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potato_hamster said:

It still makes absolutely no sense. Two different wireless VR headsets are necessary because one of them is the "easiest way to do wireless VR". If you say so. And Wireless VR isn't more niche than VR? That's like saying supercars aren't niche because Ford Fiesta ST owners would also like to own a Ferrari despite their inability or unwillingness to buy one.

That comparison makes absolutely no sense.  

Are smartphones niche because they are higher end than a flip phone?

You just keep finding bizarre comparisons to try proving your point, even when there are comparisons that are more applicable.  

potato_hamster said:

Sony HTC and Oculus aren't competing against each other directly? Really? So do you think a PSVR owner is just as likely to buy an HTC Vive as someone who doesn't own a PSVR? If you don't, then how are they not competing against each other directly? This reeks of the "Nintendo isn't competing against Sony and Microsoft" arguments that are equally nonsensical.

No, I didn't say they aren't competing, but that the competition between is different.  

The software market between the HTC and Oculus are different (from MS and Sony) because any software you buy for one is playable on the other.   This is important because if Vive and Oculus sold 500k headsets each, that is not 2 separate markets of 500k.  That's a single market of nearly 1 million.  

potato_hamster said: 

... you honestly think the PSVR is going to be on the market 10 years from now and with revisions and technological advancements, could cost $50 at that time? Well I can assure you there's about as likely chance of that happening as KBG is of getting his Nintendo Switch that makes phone calls.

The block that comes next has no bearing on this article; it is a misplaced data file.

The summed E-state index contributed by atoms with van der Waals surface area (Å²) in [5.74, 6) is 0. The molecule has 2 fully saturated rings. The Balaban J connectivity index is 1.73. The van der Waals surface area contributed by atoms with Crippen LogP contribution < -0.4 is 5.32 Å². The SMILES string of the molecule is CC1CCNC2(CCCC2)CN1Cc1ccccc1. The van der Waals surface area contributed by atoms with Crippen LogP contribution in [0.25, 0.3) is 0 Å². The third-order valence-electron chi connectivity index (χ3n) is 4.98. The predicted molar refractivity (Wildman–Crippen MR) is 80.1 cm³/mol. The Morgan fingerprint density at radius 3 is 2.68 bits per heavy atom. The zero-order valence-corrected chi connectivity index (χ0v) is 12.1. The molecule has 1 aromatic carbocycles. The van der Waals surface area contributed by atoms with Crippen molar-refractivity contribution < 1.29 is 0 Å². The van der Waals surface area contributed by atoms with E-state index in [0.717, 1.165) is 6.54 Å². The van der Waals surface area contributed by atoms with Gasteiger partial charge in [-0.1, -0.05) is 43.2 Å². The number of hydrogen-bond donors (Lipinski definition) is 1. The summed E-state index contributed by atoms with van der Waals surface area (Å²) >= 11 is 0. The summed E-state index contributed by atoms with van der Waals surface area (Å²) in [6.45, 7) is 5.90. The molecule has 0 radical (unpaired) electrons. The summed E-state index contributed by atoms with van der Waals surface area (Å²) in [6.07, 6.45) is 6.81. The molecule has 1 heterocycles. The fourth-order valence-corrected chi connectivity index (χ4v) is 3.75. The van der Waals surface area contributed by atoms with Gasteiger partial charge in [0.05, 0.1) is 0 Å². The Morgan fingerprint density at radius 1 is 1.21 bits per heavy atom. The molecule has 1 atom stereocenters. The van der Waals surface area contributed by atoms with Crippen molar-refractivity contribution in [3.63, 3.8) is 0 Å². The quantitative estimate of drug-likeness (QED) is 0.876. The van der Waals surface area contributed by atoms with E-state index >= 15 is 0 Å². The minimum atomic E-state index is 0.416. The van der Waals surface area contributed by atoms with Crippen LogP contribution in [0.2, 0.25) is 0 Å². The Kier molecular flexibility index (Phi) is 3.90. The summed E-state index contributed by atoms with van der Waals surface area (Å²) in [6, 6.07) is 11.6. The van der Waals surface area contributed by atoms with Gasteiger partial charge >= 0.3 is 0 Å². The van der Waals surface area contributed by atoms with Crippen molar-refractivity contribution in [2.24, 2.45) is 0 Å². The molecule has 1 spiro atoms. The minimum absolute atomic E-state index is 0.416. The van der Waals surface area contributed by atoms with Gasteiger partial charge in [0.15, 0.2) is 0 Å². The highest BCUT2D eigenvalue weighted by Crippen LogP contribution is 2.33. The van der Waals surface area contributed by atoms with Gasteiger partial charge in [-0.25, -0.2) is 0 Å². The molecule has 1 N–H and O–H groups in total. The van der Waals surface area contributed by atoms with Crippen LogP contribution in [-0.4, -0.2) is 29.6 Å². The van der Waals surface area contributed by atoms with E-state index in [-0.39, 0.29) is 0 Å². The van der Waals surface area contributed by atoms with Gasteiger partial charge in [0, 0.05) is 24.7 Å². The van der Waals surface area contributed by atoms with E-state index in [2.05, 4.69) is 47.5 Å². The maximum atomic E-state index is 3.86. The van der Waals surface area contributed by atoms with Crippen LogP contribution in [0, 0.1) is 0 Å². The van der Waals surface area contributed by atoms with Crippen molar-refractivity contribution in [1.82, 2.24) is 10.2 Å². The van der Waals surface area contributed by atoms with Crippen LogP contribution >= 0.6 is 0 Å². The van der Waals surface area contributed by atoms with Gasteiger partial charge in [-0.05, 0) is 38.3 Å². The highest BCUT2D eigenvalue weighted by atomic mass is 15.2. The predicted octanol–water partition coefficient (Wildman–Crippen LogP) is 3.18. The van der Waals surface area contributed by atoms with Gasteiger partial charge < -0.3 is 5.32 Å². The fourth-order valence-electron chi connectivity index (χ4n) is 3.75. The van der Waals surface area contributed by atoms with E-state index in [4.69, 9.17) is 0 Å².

What I think is likely is that PS5 will support PSVR as a low cost option.  The PSVR itself could be $50-$100 in 6 years.  

potato_hamster said:

You're right, there are plenty of reasons why things don't sell, but devices that apparently have swaths of people waiting to jump in and buy when the price is right don't have issues selling, especially ones that apparently everyone wants to buy upon trying for the first time. 

Where did I say there were swaths of people waiting to jump in?

I talk a lot to people about VR, people that aren't gamers to hardcore gamers.  So I have a pretty good idea about what people think of VR.  

potato_hamster said:

It makes absolutely no sense to argue that marketing is a problem when two of the biggest players in VR are Sony and fucking Facebook,with the support of one of the biggest cell phone manufacturers in the world that has given away millions of VR devices for free.

Marketing is a lot more than just product existence awareness.  

Another part of marketing for VR includes trying to get people to understand what VR does for the experience.  Just because people know of VR, doesn't mean they know what the experience is.  Another part of marketing for any system, is marketing uses/games.